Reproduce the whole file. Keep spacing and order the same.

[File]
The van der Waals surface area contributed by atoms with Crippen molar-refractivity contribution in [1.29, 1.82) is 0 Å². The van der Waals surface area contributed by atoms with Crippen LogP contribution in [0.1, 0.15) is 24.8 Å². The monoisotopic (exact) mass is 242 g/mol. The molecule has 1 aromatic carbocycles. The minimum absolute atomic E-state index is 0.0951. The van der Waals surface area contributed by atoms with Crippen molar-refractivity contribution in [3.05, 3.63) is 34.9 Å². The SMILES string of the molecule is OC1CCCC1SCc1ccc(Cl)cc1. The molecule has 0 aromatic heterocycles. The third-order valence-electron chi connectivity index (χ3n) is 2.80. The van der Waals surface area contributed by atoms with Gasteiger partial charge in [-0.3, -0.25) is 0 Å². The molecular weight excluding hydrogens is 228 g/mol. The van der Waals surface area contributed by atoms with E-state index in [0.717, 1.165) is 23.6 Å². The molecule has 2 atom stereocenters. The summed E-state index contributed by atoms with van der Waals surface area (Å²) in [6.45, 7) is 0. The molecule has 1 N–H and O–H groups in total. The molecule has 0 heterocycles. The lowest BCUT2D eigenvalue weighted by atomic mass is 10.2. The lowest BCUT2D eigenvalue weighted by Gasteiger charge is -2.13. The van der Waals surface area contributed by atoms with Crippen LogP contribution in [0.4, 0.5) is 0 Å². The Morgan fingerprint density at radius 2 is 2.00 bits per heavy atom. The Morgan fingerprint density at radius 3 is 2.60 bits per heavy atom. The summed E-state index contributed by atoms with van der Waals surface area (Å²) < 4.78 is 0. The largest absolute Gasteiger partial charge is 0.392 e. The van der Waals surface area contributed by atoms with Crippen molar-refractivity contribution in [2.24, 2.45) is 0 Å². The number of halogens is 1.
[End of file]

The van der Waals surface area contributed by atoms with Crippen molar-refractivity contribution in [1.29, 1.82) is 0 Å². The van der Waals surface area contributed by atoms with Crippen LogP contribution in [0.1, 0.15) is 24.8 Å². The monoisotopic (exact) mass is 242 g/mol. The molecule has 1 aromatic carbocycles. The minimum absolute atomic E-state index is 0.0951. The van der Waals surface area contributed by atoms with Crippen molar-refractivity contribution in [3.05, 3.63) is 34.9 Å². The SMILES string of the molecule is OC1CCCC1SCc1ccc(Cl)cc1. The molecule has 0 aromatic heterocycles. The third-order valence-electron chi connectivity index (χ3n) is 2.80. The van der Waals surface area contributed by atoms with Gasteiger partial charge in [-0.3, -0.25) is 0 Å². The molecular weight excluding hydrogens is 228 g/mol. The van der Waals surface area contributed by atoms with E-state index in [0.717, 1.165) is 23.6 Å². The molecule has 2 atom stereocenters. The summed E-state index contributed by atoms with van der Waals surface area (Å²) in [6.45, 7) is 0. The molecule has 1 N–H and O–H groups in total. The molecule has 0 heterocycles. The lowest BCUT2D eigenvalue weighted by atomic mass is 10.2. The lowest BCUT2D eigenvalue weighted by Gasteiger charge is -2.13. The van der Waals surface area contributed by atoms with Crippen LogP contribution in [0.4, 0.5) is 0 Å². The Morgan fingerprint density at radius 2 is 2.00 bits per heavy atom. The Morgan fingerprint density at radius 3 is 2.60 bits per heavy atom. The summed E-state index contributed by atoms with van der Waals surface area (Å²) < 4.78 is 0. The largest absolute Gasteiger partial charge is 0.392 e. The van der Waals surface area contributed by atoms with Crippen molar-refractivity contribution in [2.24, 2.45) is 0 Å². The number of halogens is 1.